According to the National Institute of Neurological Disorders and Stroke, or NINDS, 25 percent of adults eventually develop shingles, a condition characterized by reawakening of the virus that causes chicken pox within the nerve roots of the spine. An individual’s risk increases with age, so that, according to NINDS, a person over 60 is 10 times more likely to develop shingles than a person under 10. Many people experience flu symptoms with shingles.
Common flu symptoms with shingles include fever, headache, chills and upset stomach. Some people also develop diarrhea or sensitivity to light. Characteristic respiratory symptoms of flu such as dry cough, sore throat and runny nose do not accompany shingles. Their presence should increase suspicion for "true" flu or another respiratory infection.
Flu symptoms with shingles present around the same time as stinging, itching, burning soreness or hypersensitivity of the skin. According to Richard J. Whitely, M.D., professor at the University of Alabama School of Medicine and author of the chapter, “Varicella Virus Infections,” in the 2008 edition of “Harrison’s Principles of Internal Medicine,” these skin sensations occur on just one side of the body, usually on the torso and back between the T3 and L3 levels of the spinal cord. In some cases, these skin sensations may affect the face, buttocks or legs.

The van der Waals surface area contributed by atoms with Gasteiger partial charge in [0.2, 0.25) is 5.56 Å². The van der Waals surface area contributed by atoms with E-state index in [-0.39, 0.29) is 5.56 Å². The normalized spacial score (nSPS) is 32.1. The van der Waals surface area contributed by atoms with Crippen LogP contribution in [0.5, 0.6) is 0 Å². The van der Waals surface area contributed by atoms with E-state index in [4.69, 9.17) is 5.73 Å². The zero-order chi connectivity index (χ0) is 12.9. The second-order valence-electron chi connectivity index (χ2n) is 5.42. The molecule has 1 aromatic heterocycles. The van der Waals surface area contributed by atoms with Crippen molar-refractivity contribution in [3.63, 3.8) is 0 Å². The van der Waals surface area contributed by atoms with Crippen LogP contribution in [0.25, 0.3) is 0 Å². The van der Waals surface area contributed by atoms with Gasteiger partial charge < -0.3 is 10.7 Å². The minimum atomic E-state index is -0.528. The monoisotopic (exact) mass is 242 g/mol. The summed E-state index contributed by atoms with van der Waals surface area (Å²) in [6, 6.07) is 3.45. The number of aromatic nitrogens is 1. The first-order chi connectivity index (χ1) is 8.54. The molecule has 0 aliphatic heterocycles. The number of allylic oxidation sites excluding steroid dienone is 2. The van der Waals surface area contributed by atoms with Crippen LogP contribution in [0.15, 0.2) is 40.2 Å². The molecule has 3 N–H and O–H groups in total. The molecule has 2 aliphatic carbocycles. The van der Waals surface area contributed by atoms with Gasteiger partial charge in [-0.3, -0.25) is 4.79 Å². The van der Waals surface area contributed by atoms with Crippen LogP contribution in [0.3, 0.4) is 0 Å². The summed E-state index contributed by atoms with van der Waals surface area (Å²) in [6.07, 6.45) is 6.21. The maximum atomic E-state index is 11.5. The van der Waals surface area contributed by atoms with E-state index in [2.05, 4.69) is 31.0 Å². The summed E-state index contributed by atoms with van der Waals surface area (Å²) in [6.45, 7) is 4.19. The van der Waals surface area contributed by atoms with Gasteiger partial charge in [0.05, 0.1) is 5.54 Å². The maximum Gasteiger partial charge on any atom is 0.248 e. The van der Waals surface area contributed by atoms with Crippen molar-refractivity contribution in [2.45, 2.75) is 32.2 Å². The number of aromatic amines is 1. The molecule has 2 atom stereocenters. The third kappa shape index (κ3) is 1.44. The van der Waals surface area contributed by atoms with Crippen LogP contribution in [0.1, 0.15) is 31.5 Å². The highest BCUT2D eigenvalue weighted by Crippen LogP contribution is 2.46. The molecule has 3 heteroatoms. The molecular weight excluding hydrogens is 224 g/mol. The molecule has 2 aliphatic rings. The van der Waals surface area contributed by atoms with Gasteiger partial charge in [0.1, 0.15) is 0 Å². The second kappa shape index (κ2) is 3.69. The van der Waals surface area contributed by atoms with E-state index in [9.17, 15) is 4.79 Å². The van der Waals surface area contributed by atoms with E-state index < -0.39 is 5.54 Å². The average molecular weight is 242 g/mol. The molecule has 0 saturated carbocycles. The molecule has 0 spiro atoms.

Flu symptoms with shingles precede the appearance of a one-sided blistering rash by one to five days. New blisters typically crop up over a period of three to five days. Flu symptoms usually resolve as the blisters start to scab and heal.
Doctors treat shingles with prescription antiviral drugs such as acyclovir, valacyclovir and famciclovir. All three reduce the severity and duration of shingles symptoms, including flu symptoms due to shingles. Fever, headache and skin pain also respond to over-the-counter acetaminophen or ibuprofen.
In 2006, the Food and Drug Administration approved a varicella-zoster virus vaccine, Zostavax, for use in people over 60 years old who have already had chicken pox. According to NINDS, the vaccine reduces the risk of developing shingles by a little more than half. Vaccinated people who develop shingles despite vaccination experience significant reductions in overall symptom severity compared to unvaccinated people.
Occasionally, shingles produces complications such as pneumonia, meningitis--inflammation of the lining of the spinal cord--and encephalitis--inflammation of the brain--that also cause symptoms similar to flu. In the case of complications, flu symptoms will appear after the skin rash, not before. Specific symptoms of pneumonia include coughs that produce clear mucous, shaking chills, shortness of breath or difficulty breathing, stabbing pain with respiration, and sweating. Meningitis and encephalitis are accompanied by central nervous system symptoms such as decreased responsiveness, seizures and coma.